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Managing Packages on Debian and Ubuntu Systems

Hands-On Lab

 

Photo of

Training Architect

Length

00:15:00

Difficulty

Intermediate

Managing packages means managing what version of software is available on a Linux distribution. For Ubuntu/Debian Linux distributions, the high-level, apt, manages installation, upgrading, and removal automatically. Ubuntu/Debian-based distributions also utilize the low-level tool dpkg, which requires resolving dependencies manually. But it provides powerful overrides, queries, and the ability to reconfigure installed packages.

During this activity, we will work with apt to update, install, and remove packages, since it automatically manages packages required for dependencies. Then we will use the dpkg command to query information about installed packages and reconfigure one that is already installed. After completing this activity, we'll have a basic understanding of how manage software packages on Ubuntu/Debian systems.

What are Hands-On Labs?

Hands-On Labs are scenario-based learning environments where learners can practice without consequences. Don't compromise a system or waste money on expensive downloads. Practice real-world skills without the real-world risk, no assembly required.

Managing Packages on Debian and Ubuntu Systems

Introduction

Managing packages means managing what version of software is available on a Linux distribution. For Ubuntu/Debian Linux distributions, the high-level, apt, manages installation, upgrading, and removal automatically. Ubuntu/Debian-based distributions also utilize the low-level tool dpkg, which requires resolving dependencies manually. But it provides powerful overrides, queries, and the ability to reconfigure installed packages.

During this activity, we will work with apt to update, install, and remove packages, since it automatically manages packages required for dependencies. Then we will use the dpkg command to query information about installed packages and reconfigure one that is already installed. After completing this activity, we'll have a basic understanding of how manage software packages on Ubuntu/Debian systems.

The Scenario

We have been provided with the credentials and connection information for a new Ubuntu 18.04 LTS system. Our development team will be using it to do some basic web server testing, as an alternative to the CentOS 7 systems they are developing their API on. They will be doing most of the configuration, however, they have asked us to provision it to serve out basic web pages. We want to make sure that all software is updated on the system before we install new software.

Fortunately, we know that Ubuntu starts services (when appropriate) when we install packages. We have been asked to install the Apache web server on the system, using the default package management system. Before we turn the system over, we need to make sure the elinks package is installed. Once it is installed, use it to download the default web page from the Apache server we just installed, and use the elinks command to create a file called index.html in the root user's home directory.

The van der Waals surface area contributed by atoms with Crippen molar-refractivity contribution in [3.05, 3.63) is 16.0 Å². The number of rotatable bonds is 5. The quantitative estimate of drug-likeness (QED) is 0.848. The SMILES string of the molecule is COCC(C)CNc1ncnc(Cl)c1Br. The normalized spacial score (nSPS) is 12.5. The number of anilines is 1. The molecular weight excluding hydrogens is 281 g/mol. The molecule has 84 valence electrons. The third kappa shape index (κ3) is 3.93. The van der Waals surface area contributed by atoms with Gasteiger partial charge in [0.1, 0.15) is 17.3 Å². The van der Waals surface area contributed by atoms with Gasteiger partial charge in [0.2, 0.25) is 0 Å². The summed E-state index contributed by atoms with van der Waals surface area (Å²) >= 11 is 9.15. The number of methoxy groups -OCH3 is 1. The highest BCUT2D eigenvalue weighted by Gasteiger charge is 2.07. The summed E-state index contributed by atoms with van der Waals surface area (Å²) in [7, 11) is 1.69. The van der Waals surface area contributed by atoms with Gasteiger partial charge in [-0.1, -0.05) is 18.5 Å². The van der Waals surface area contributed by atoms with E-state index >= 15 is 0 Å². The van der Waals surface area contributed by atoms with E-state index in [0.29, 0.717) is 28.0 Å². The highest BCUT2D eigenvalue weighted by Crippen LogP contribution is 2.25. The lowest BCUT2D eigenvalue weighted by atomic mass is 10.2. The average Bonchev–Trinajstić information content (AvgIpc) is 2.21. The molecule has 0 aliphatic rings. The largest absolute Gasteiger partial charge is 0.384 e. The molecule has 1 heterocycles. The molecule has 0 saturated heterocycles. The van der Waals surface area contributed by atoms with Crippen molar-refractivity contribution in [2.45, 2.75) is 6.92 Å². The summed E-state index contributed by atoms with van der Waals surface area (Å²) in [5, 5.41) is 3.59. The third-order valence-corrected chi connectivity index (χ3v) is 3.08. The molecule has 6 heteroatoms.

Then we'll use the dpkg command to list the files in the apache2 package, and redirect that output to a file named apache2.files in our home directory. The system also requires an adjustment for the timezone. We have to set it to US Pacific using the dpkg-reconfigure.

Logging In

Once we're logged into the server, we might as well become root right away, since we'll need elevated privileges. Run sudo -i, and we can continue.

Clean the apt Cached Information, Retrieve Latest Information About Available Packages, and Upgrade the System Software

Use the apt command to clean, update and upgrade the system software:

apt clean
apt update
apt list --upgradeable
apt upgrade

Search for the apache http Package, Install It along with the elinks Package, and Use elinks to Dump the Home Page to /root/index.html

Use the apt command to find the apache http package. Install it, and then install elinks to verify operation of the server. Use elinks to output the http://localhost home page to /root/index.html

apt search 'apache http'
apt install apache2 elinks

To just see if the server is up, run this command:

elinks http://localhost

We should see a It works! page. Hit the q key to get back to a command line. Now lets dump that page's output to a text file:

elinks -dump http://localhost > index.html

Show Information about the tzdata Package and Reconfigure That Package

Use the dpkg command to show the information about the tzdata. Use dpkg-reconfigure to adjust the timezone to US/Pacific.

dpkg -s tzdata
dpkg-reconfigure tzdata

Once we run the reconfigure command, we'll be prompted with the tzdata package's configuration window, and we can set the correct time zone.

Conclusion

We're done. We managed to get Apache and Elinks installed on what will be a web server, then reconfigured a package so that the server is now showing as being in the proper time zone. We can hand this back over to the Dev team. Congratulations!